How to - Techniques

Three transplanting techniques

Karen York
Photography by
Emilie Simpson (illustrations)

Moving plants is one of the rites of spring; play horticultural musical chairs without skipping a beat

transplanting-shrubstrees.jpgTechnique #3: Transplanting shrubs and trees
Treat small shrubs like perennials (see Technique #2). Larger shrubs and small trees are a two-person proposition. Before tackling a big shrub, try tying up the lower branches (or even pruning off the bottom tier) to get clear access to the root zone. With a sharp transplant spade, slice around the plant, angling the spade toward the bottom to cut the roots, and gradually lever the root ball up. Once it’s free on one side, slide a plastic tarp under it, then continue on the other side, tilting the plant so it’s on the tarp. The root ball will be surprisingly heavy so use the tarp to ease it out of the hole. Manoeuvre it to its new location on the tarp or with a dolly. With trees in big containers, such as half barrels, I have found it easiest to tip the barrel on its side, slide one transplant spade in that bottom side, cradling the root ball, and another spade on the top side. One person pulls on the bottom spade and the other person carefully pulls on the tree, loosening the root ball at intervals with the top spade. With help from gravity, the tree should slide out. It can then be tilted upright onto a plastic tarp or piece of burlap and dragged to its new home.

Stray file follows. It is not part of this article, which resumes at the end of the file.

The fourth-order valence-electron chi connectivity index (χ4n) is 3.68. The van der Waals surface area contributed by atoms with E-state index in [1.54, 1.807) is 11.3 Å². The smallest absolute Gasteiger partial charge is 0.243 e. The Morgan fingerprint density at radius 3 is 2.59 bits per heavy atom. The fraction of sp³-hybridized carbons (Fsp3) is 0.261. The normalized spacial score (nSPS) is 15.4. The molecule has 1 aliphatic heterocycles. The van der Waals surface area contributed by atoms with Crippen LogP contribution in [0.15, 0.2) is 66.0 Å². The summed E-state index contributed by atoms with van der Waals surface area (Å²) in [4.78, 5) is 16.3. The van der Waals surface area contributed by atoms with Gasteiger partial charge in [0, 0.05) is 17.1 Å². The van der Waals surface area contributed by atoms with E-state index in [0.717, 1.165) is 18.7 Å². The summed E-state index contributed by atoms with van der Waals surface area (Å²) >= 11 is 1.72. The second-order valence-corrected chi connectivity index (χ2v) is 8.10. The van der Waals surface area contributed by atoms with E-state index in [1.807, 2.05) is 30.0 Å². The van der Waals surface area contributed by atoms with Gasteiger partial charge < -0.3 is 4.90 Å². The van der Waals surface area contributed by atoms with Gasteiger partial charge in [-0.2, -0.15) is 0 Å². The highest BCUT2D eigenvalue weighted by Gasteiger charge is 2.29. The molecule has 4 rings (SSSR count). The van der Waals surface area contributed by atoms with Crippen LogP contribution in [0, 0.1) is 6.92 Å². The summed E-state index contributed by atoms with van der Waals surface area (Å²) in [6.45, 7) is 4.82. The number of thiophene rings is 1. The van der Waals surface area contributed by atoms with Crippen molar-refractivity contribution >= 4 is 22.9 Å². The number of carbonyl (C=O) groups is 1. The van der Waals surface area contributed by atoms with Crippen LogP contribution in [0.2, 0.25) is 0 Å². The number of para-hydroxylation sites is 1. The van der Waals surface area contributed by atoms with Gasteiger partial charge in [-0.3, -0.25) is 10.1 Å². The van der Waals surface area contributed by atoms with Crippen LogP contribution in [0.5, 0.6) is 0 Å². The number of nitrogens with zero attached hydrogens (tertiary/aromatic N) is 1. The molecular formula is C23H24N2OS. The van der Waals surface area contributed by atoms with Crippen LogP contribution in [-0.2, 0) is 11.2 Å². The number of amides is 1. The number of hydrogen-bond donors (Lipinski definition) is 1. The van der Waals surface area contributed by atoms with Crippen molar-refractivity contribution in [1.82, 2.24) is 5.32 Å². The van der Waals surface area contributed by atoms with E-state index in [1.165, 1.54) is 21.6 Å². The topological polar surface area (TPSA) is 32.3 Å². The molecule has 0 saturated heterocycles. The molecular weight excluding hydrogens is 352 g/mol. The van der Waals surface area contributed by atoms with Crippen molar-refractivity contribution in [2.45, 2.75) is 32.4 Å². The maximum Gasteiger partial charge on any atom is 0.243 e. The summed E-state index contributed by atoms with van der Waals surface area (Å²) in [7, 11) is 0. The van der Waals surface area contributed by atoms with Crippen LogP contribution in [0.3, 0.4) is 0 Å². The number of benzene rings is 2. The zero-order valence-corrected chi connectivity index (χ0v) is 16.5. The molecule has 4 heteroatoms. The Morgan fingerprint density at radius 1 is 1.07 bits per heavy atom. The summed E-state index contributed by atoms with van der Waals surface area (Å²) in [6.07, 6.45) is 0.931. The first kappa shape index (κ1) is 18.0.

Proceed with planting as outlined in the Intermediate section (see Technique #2), making sure there are no air pockets under the root ball.

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